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JPA unites two community hospitals

OCEANSIDE — A special meeting of the Tri-City Healthcare District board of directors on June 27 had one item on the agenda, to consider a Joint Powers Agreement with the Fallbrook Healthcare District. 

At the meeting both healthcare district boards unanimously approved the agreement and shook hands in mutual congratulations as soon as the meeting was adjourned.

“It’s been a long time coming,” RoseMarie Reno, Tri-City Healthcare District board member, said. “Thank God it’s happening today.”

“It’s a wonderful asset that will assist all of us,” James Dagostino, Tri-City Healthcare District board member, said. “We think alike.”

Larry Anderson, CEO of Tri-City Healthcare District, said the two healthcare districts have been considering the agreement for 15 years.

Vi Dupre, administrator of Fallbrook Healthcare District, said the economic time was right to go forward with the agreement.

“We had a group diverting patients away from Fallbrook Hospital to Palomar Medical Center,” she said. “We want local patients to go to Fallbrook Hospital whenever possible. Fallbrook Hospital did not have some of the services. Tri-City Medial Center seemed like a reasonable and appropriate partner.”

Convenience of patients to get to the nearest hospital was an important factor. Palomar Medical Center is an estimated 26 miles from Fallbrook Hospital, while Tri-City Medial Center is only 17 miles away.

Anderson said the agreement would increase the number of patients at both Fallbrook Hospital and Tri-City Medial Center.

Doctors at Fallbrook Hospital will refer patients who need specialize tertiary care to Tri-City Medical Center. This will allow Fallbrook doctors to follow up and deliver seamless patient care to patients who go to nearby Tri-City Medical Center for services that are not offered at Fallbrook Hospital.

“It’s the closest large hospital that can provide full services for us,” Lynette Shumway, Fallbrook Healthcare District board member, said.

Tertiary care provided at Tri-City includes acute rehabilitation care, orthopedic and neurosurgical services, specialized spine surgery, cardiovascular services, behavioral health services, neonatal intensive care services and hyperbaric medicine.

“The goal is to give uniform care to people in our community,” Steve Abbott, Fallbrook Healthcare District board president, said.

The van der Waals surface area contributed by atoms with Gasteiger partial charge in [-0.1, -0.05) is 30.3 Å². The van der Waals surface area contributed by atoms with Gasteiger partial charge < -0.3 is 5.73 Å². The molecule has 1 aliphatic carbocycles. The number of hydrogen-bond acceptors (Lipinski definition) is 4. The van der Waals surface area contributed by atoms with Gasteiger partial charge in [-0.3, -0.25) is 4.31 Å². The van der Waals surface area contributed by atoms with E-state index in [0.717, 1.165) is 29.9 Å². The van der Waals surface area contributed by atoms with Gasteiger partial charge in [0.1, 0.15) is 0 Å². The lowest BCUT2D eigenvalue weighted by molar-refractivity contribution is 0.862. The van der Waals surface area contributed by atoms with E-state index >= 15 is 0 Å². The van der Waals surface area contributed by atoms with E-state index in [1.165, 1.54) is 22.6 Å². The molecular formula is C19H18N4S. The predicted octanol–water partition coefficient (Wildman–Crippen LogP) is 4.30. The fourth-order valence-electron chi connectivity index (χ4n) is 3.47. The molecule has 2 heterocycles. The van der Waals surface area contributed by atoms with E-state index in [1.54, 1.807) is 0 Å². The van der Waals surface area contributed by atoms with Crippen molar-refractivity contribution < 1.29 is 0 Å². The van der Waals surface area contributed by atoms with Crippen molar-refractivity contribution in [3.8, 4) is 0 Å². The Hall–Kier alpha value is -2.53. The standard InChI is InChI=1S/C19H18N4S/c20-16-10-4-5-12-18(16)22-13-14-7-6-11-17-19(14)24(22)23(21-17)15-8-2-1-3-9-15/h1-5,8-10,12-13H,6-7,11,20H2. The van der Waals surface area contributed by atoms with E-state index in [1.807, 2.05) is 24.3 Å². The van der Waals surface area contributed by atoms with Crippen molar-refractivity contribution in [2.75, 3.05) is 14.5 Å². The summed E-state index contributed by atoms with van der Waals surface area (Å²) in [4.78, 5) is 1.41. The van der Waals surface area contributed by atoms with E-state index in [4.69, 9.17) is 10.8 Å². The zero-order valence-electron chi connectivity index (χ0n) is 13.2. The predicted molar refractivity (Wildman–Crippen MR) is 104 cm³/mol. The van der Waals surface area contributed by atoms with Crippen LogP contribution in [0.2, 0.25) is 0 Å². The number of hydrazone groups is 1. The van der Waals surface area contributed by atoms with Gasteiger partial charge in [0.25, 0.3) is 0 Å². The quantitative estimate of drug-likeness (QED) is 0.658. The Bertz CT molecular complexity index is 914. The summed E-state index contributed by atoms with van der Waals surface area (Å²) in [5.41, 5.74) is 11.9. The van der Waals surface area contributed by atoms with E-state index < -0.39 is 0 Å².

Tri-City doctors will refer patients who live between the two hospitals and who are not in need of tertiary care to Fallbrook Hospital where patients can receive comparable medical care at a lower cost than at Tri-City. In this way each hospital gets additional referrals in its areas of service.

Fallbrook Healthcare District serves Fallbrook, Bonsall, Rainbow and DeLuz and operates the Fallbrook Hospital that has 47 acute care and 93 long-term beds.

Tri-City Healthcare District serves Carlsbad, Oceanside, San Marcos and Vista and operates the Tri-City Medical Center that has 397 beds. Tri-City is a full-service acute care medical center and has the only level III neonatal intensive care unit in North County.

The JPA also includes hospital collaboration on programs and services. Dupre said the exact programs and services that will be collaborated on still need to be ironed out, but both hospitals will jointly advertise their new agreement and let patients know about additional services that are available.

“It’s an exciting time,” Dupre said. “It’s a very good thing for the city of Fallbrook.”

Shared programs will likely include each hospital’s development of a managed care network, and recruitment of primary care practitioners, and a joint area medical needs assessment.

Anderson said both hospitals will continue to operate as separate entities and patients who live closer to Tri-City Medical Center will continue to be seen by doctors there for all their medical needs.

“The agreement increases healthcare services and increases the level of services,” Anderson said.


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1 comment

Tchbadnews July 1, 2013 at 10:48 pm

TriCity is an organization plagued by poor leadership and financial woes.
This will not improve quality of care.
Look out

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